Carbon dioxide in photosynthesis

Plants get carbon dioxide from the air through their leaves. The carbon dioxide diffuses through small holes in the underside of the leaf called stomata. (singular: stoma. plural: stomata)

The lower part of the leaf has loose-fitting cells, to allow carbon dioxide to reach the other cells in the leaf. This also allows the oxygen produced in photosynthesis to leave the leaf easily.

Carbon dioxide is present in the air we breathe, at very low concentrations. Even though it forms about .04% of the air, it is a needed factor in light-independent photosynthesis.

In higher concentrations, more carbon is incorporated into carbohydrate, therefore increasing the rate of photosynthesis in light-independent reactions.

PAR = photosynthetically active radiation.

Describe your prediction and rationale (i.e. how does photosynthesis change with light and why?)

Carbon dioxide is produced during the processes of ..

Carbon dioxide enters into the plant through the stomatal openings by the process of diffusion. Stomata are specialized cells located mainly on the underside of the leaves in the epidermal layer. The cells open and close allowing gas exchange to occur. The concentration of CO2 outside the leaf strongly influences the rate of CO2 uptake by the plant. The higher the CO2 concentration outside the leaf, the greater the uptake of CO2 by the plant. Light levels, leaf and ambient air temperatures, relative humidity, water stress and the CO2 and oxygen (O2) concentration in the air and the leaf, are many of the key factors that determine the opening and closing of the stomata.

the increased uptake of carbon dioxide into the oceans is ..

Ambient CO2 level in outside air is about 340 ppm by volume. All plants grow well at this level but as CO2 levels are raised by 1,000 ppm photosynthesis increases proportionately resulting in more sugars and carbohydrates available for plant growth. Any actively growing crop in a tightly clad greenhouse with little or no ventilation can readily reduce the CO2 level during the day to as low as 200 ppm. The decrease in photosynthesis when CO2 level drops from 340 ppm to 200 ppm is similar to the increase when the CO2 levels are raised from 340 to about 1,300 ppm (). As a rule of thumb, a drop in carbon dioxide levels below ambient has a stronger effect than supplementation above ambient.

What was the maximum rate of carbon uptake and what time of day did this occur?
Carbon dioxide levels are reduced in a greenhouse by natural air exchange and photosynthesis.

Inorganic Carbon Uptake during Photosynthesis 1

Evolutionary changes were necessary for plants to inhabit land. Aquatic plants obtain all their resources from the surrounding water, whereas terrestrial plants are nourished from the soil and the atmosphere. Roots growing into soil absorb water and nutrients, while leaves, supported by a stem superstructure in the aerial environment, intercept sunlight and CO2 for photosynthesis. This division of labour results in assimilatory organs of land plants being nutritionally inter-dependent; roots depend on a supply of photoassimilates from leaves, while shoots (leaves, stems, flowers and fruits) depend on roots to supply water and mineral nutrients. Long-distance transport is therefore a special property of land plants. In extreme cases, sap must move up to 100 m vertically and overcome gravity to rise to tree tops.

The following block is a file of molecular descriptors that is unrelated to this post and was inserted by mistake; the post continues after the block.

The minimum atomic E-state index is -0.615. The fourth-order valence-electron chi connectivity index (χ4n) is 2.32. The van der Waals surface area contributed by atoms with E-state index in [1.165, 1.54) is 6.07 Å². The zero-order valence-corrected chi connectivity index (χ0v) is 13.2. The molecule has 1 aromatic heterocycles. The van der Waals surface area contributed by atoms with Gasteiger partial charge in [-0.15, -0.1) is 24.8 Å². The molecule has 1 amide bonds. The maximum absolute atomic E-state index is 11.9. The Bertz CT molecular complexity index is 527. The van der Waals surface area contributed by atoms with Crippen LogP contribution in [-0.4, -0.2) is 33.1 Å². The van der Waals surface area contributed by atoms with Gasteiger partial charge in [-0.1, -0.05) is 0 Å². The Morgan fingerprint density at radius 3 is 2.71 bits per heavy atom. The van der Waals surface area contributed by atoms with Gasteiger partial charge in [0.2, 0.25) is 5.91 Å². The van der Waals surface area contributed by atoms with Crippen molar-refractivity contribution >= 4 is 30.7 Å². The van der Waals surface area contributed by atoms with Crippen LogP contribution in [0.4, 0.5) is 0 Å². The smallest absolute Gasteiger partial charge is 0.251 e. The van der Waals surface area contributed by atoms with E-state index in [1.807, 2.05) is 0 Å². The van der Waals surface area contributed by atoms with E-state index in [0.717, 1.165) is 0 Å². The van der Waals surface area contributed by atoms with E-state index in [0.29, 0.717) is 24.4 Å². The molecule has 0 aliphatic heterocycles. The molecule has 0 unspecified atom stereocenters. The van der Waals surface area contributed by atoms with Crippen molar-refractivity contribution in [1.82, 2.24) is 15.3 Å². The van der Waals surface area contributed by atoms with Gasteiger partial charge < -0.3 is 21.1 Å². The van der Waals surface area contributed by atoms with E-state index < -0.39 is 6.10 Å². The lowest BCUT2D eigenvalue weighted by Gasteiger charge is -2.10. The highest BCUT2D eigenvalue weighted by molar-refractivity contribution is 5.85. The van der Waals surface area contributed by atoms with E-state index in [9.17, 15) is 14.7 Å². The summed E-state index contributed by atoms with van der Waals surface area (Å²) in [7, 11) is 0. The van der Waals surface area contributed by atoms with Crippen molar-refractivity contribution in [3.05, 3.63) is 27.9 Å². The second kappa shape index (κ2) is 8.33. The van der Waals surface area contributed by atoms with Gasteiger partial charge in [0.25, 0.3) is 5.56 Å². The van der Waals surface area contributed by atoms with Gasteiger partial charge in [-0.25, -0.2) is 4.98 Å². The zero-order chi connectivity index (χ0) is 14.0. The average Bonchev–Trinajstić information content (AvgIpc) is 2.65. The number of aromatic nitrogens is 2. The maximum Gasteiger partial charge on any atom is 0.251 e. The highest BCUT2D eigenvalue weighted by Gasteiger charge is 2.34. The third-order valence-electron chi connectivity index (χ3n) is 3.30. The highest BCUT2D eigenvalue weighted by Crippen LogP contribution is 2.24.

The oxidation of carbon found in organic matter and the subsequent emissions of CO2result from the following processes:

Carbon dioxide in photosynthesis

The process of photosynthesis explains why forests function as CO2sinks, removing CO2from the atmosphere. Atmospheric CO2is fixed in the plant's chlorophyll parts and the carbon is integrated to complex organic molecules which are then used by the whole plant.

Part 2- Uptake of Carbon Dioxide During Photosynthesis

To detect the uptake of CO 2 by a plant, you will use an indicator.

Because of the small size of the interfacial zone, it is very difficult to measure concentrations of ions within it. Rough estimates have been made by carefully separating the roots from the bulk of the soil, leaving only tenacious soil attached, then shaking off this remaining soil and analysing it. Such analyses do show somewhat higher concentrations (compared with those in the bulk soil) of ions such as sodium that we would expect to be largely excluded by the roots. But because the gradients in concentration are likely to be very large close to the root, these analyses are hard to assess for their consequences on the water relations of the plant. The gradients are likely to be especially large when the soil is becoming fairly dry, for the diffusion coefficient for the solutes falls by a few orders of magnitude as the soil dries, so that any excluded solutes will diffuse away from the root surface only very slowly.